- Tip 1: Work outside of work. Don’t be afraid to purchase books, sign up for organizations, and review notes that help to reinforce material. I think it is very valuable to recognize that a career is a constant learning process. Continue to learn and grow, even after you get more comfortable, but especially during orientation. It is crucial to review content discussed during the day, take notes on important topics, and be on your A game during these first few months of starting a job. This will not only make your orientation easier, but it will also make you look very good to your teammates that are going to soon be working with you.
Hurdle 5: What if I don’t like it? So you are about a week in (the unknown is setting in) and you tell yourself that you just aren’t sure whether or not this is for you. It is okay. We have all been there and it is normal. It is new, scary, uncomfortable, and just plain stressful. The reality is, a job is a job and A JOB is EXPERIENCE. Every time you move positions, you are gaining a little more knowledge. And every time you take a job, there are going to be good days and bad. Would it be great to be following our dream (ughhum blogging), of course, but even doing something we love can have good and bad days. Recognize the value in your experience and give it time.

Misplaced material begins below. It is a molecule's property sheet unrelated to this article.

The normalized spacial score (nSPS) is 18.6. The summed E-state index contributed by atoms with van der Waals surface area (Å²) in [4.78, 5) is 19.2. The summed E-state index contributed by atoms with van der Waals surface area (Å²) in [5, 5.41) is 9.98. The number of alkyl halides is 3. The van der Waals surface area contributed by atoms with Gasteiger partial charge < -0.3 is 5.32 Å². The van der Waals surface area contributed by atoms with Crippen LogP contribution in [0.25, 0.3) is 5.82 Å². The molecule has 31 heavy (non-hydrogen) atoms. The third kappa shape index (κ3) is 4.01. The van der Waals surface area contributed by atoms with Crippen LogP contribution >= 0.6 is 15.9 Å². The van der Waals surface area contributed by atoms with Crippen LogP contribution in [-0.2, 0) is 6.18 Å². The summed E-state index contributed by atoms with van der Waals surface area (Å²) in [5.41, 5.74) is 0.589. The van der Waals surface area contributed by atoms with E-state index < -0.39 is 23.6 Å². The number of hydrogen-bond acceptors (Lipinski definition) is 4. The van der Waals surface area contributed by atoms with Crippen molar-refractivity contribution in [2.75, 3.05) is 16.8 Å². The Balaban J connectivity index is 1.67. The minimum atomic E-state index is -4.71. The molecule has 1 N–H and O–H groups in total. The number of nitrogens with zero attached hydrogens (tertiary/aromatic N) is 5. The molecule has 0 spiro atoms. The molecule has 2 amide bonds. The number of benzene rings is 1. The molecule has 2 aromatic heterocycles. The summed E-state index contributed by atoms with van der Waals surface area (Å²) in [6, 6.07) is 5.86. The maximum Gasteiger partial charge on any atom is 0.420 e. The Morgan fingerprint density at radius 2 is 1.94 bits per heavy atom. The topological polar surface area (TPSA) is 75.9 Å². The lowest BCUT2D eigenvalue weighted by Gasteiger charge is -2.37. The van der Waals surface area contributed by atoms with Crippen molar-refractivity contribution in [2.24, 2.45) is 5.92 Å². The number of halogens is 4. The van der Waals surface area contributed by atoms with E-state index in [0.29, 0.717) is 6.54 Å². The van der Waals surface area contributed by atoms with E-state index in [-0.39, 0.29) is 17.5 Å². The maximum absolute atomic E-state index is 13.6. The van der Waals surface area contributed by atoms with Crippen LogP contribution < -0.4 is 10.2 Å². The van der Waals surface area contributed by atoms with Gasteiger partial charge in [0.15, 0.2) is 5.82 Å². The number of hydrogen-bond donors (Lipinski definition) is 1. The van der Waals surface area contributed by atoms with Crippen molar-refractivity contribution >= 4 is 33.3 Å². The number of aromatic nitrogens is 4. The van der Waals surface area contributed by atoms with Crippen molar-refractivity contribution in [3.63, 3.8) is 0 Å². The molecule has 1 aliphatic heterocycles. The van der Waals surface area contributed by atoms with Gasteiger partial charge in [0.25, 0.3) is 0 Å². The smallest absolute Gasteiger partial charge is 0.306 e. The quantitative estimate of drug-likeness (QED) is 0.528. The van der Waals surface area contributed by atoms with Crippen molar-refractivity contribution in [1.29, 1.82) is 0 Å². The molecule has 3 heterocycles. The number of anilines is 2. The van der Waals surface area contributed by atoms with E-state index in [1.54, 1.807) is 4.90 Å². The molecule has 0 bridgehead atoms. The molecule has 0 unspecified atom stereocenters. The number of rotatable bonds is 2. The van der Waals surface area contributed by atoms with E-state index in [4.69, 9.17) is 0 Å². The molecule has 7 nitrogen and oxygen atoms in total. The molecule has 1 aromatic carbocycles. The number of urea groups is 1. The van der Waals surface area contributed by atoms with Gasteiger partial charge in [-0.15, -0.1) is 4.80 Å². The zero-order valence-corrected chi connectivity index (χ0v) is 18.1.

- Tip 1: Give it time. It takes anywhere from 6-8 months to really find out if you like a job. I know this timeline well because I have experienced it first hand. After a year, if you still feel like this isn’t the place for you, move on.
- Tip 2: Every job we take allows for a learning opportunity. You become that much stronger with each experience, so take pride in knowing that regardless what happens, you gained some valuable knowledge.
- Tip 3: Do the pros outweigh the cons? Any time I feel like I may be in a wrong fit, I look at my pros and cons. What am I really annoyed about? Is it actually the job, or is just the transitioning (because that does suck). Or perhaps, you are experiencing difficulties in other areas of your life? Do some soul-searching here, then outweigh the pros and cons, taking note whether the cons are associated directly with where you work, the company you work for, or perhaps even the state. Breaking it down this way helps you to get really clear on where the problems lie, if they can be fixed, and become a great reference for when looking elsewhere.
I think that covers some of the biggest hurdles experienced and I would love to hear whether or not this helps you in your career transitions. I know it can be hard going through change, but by keeping these things in mind, I think you will have a much more seamless transition.
*For those of you that may be new to TCD, my background is a Cardiac Intensive Care Nurse. I am certified in Critical Care and have been working in intensive care units for the past four years, up until now with my new role being ENTIRELY opposite from ICU. I am now in an outpatient setting, meaning it is more like a clinic or doctor’s office, versus a hospital setting, or what healthcare professionals refer to as “inpatient.” I am also doing a lot more computer work and sitting versus hands on with patients. If you are more interested in why I chose to switch and more background on my career path, check out this post here.